With the advent of thinner body armor and the evolution of load carrying equipment in general, the majority of plate carriers no longer present an issue for a hip worn weapon. This makes the use of a leg rig a moot point.  The leg rig is a status symbol for some, or a just because decision for others.  My advice – don’t use it unless you genuinely need it.  If the leg rig is a mission for job requirement, by all means go forth and be uncomfortable.  Avoid leg rigs made of fabric (read: cheap leg rigs) and go for a sturdy Kydex such as a Safariland.  Because the holster is going to take more abuse than a hip carried holster, the stronger the holster the better.  I once saw a gentleman pressed by exigent events run three blocks. Sadly, his sidearm only ran two.  Caveat Emptor.

Shoulder carry

The shoulder holster has been around for almost (or as) long as the hip holster.  Generally it’s a harness system worn over the shoulders that supports the handgun under the support hand shoulder in either a vertical or horizontal position.  These holsters usually begin at level I retention up to level III and require the user to reach across their body to draw the weapon with their primary hand and that’s where the problem begins.  We do not want to point our weapon at anything we do not intend to shoot., yet when the handgun is drawn from the shoulder holster, the user will muzzle a wide area in the arc of the draw before the weapon is brought to target.  The issue there is explicit.  Now, the shoulder holster does conceal the weapon better than some other holster types, but it is a safety issue by design and in no way faster than a hip carry draw because of the distance the muzzle must travel before coming to the target.  A straight line beats an arc all day long.

I do not recommend a shoulder holster, as the only real advantage I can see is that if concealability.  One might point to the fact that the weapon is easier to access in a seated position than other holster types and this is true. However, this a small advantage for a under very limited conditions and may not be worth the ND (negligent discharge) risk you will have with this type of holster.  Comfort and concealability should not replace safety.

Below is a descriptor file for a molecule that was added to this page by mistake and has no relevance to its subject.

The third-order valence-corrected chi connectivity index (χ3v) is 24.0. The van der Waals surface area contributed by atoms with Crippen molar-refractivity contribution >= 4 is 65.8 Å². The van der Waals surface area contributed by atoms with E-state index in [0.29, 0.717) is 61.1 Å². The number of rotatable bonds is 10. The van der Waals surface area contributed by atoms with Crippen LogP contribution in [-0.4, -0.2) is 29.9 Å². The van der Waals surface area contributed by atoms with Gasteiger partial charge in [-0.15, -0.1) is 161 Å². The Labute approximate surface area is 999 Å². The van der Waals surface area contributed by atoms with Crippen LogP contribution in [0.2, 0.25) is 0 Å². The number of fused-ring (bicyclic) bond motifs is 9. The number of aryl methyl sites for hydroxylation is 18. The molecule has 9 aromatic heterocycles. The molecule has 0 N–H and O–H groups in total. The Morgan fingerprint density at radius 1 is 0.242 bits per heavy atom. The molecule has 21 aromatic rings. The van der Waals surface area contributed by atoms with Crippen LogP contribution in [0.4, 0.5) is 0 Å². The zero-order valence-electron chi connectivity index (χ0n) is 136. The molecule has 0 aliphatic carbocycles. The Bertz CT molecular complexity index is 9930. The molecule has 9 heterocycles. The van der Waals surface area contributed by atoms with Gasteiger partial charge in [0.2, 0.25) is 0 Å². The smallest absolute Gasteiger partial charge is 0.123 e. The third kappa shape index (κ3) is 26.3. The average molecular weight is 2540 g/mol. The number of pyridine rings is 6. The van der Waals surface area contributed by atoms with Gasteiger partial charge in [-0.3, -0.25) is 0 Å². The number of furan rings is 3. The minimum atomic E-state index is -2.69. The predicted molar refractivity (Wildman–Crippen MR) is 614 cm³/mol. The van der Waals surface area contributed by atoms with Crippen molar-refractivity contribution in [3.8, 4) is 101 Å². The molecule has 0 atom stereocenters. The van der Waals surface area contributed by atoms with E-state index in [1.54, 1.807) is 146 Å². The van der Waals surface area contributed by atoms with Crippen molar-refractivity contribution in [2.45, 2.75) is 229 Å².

Chest carry

Chest carry implies exactly what it sounds like; the weapon is carried on the chest, usually in a tactical role, with the muzzle of the weapon towards the deck or at a cant for ease of draw.  This method of carry is popular and almost exclusive to the military/security contractor world as it is most common on plate carriers worn in both professions.  Like shoulder holsters, chest carry presents the same safety issues, though unlike shoulder carry, the time to target is near (sometimes faster) than that of hip carry due to the fact that the weapon is carried high on the chest in the handgun workspace and only has to make a 90 degree turn and be punched out to be put into service.

Chest carry has problems of its own in addition to those it shares with shoulder carry.  The main problem in my mind is that if a long gun is carried (which is likely) the sling of that weapon is going to have a nasty habit of hanging up on the chest mounted pistol.  This is tantamount to short sheeting your rifle.  When you need it, the handgun is going to take away just enough sling to force you to untangle it before you can use it.  The second issue with chest carry lies in shooting positions such as prone.  It is hard to lay prone on a chest mounted pistol, especially if the holster is bulky Kydex (this creates obvious problems if you are on the embarrassing end of a two-way range and you’re trying to make yourself small). Lastly, if the holster is similar in design to a Serpa, debris from lying prone stands a good chance of jamming the release mechanism for the handgun.   If your occupation requires extensive use of a vehicle in a high risk environment, a chest rig provides quick access to the weapon, more so than even a shoulder holster would.  My advice is to use a holster such as a Safariland with a MLS/QLS system that can be mounted on the chest when needed, then moved to a hip (or even thigh if that’s your bag) mount when on foot.